The Red Cedar River Is Flooding

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Gary Caldwell for ELi

On MSU's campus, you can currently kayak a lot closer to Sparty than usual.

The Red Cedar River is up over its banks in East Lansing. 

On Michigan State University’s campus, Sparty’s view has changed. Water has inundated the parking lot at IM West and the baseball stadium, and the river has been flowing into Beal Garden.

The baseball stadium on MSU’s campus is currently hosting the Red Cedar River. (Photo by Gary Caldwell for ELi)

In East Lansing, a portion of Kalamazoo Street has been closed because of flooding, and late last night officials also closed the northbound U.S. 127 exit to Kalamazoo Street “due to water over the roadway.”

Water is leaching out of the hill (a glacial moraine) on the north side of Valley Court Park, just below Oakhill Avenue, and the River Trail to Lansing now has many sections under water.

While the flooding is causing hardship to property owners and public land managers and requiring attention from East Lansing’s Department of Public Works, some readers have expressed to ELi that going down to see the flooding is at least a temporary cure to the cabin fever brought on by emergency response to the coronavirus. (The great weather today isn’t hurting either.)

That’s Spartan Stadium in the background. (Photo by Gary Caldwell for ELi)

According to the National Weather Service’s Advance Hydrologic Prediction Service, the river crested this morning at just under 2 feet above flood stage.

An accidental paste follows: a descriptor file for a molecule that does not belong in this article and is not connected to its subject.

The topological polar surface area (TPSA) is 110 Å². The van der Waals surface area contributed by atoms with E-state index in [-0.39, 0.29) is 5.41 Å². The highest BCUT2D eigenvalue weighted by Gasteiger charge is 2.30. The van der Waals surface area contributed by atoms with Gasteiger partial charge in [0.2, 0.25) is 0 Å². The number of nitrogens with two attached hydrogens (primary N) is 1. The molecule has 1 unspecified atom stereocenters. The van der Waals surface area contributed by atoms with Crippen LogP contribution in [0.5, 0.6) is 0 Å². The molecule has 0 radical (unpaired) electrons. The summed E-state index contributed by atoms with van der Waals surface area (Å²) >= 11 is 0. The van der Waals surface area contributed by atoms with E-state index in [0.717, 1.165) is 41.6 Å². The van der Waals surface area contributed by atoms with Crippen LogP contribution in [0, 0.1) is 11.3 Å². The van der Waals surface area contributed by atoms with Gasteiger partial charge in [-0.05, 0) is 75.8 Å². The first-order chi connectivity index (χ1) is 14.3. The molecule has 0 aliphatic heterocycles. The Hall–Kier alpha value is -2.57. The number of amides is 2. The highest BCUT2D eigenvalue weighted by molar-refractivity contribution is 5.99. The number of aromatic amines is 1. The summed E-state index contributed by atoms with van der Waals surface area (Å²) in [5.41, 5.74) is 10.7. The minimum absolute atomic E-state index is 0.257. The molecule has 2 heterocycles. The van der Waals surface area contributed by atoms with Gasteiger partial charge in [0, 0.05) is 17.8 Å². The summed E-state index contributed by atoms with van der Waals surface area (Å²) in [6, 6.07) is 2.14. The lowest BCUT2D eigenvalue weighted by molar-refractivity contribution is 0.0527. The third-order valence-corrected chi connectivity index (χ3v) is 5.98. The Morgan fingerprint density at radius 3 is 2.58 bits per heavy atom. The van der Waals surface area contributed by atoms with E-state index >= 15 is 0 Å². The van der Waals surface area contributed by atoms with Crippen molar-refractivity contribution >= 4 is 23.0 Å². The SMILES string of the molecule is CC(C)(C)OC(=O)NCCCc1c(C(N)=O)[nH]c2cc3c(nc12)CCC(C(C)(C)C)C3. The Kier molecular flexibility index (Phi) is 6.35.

Graph from the National Weather Service

It is expected to descend steadily from now through the end of the week, but new areas of localized flooding are possible as water moves around unpredictably.

The last big flood of the Red Cedar River happened in February 2018. In years past, high water on the river has sometimes drawn surfers who ride the wave caused by the weir near the MSU Administration Building.  

The water is expected to go down steadily for the rest of the week. (Photo by Gary Caldwell for ELi)

At City Council last night, City Manager George Lahanas reminded people not to drive into standing water, and Director of Public Works Scott House said that his department was fielding calls from people with questions about storm water management. 

House also talked about new systems that East Lansing’s water treatment plant is having put into effect to avoid events like those in the past where flooding led to the release of contaminated water into the river.

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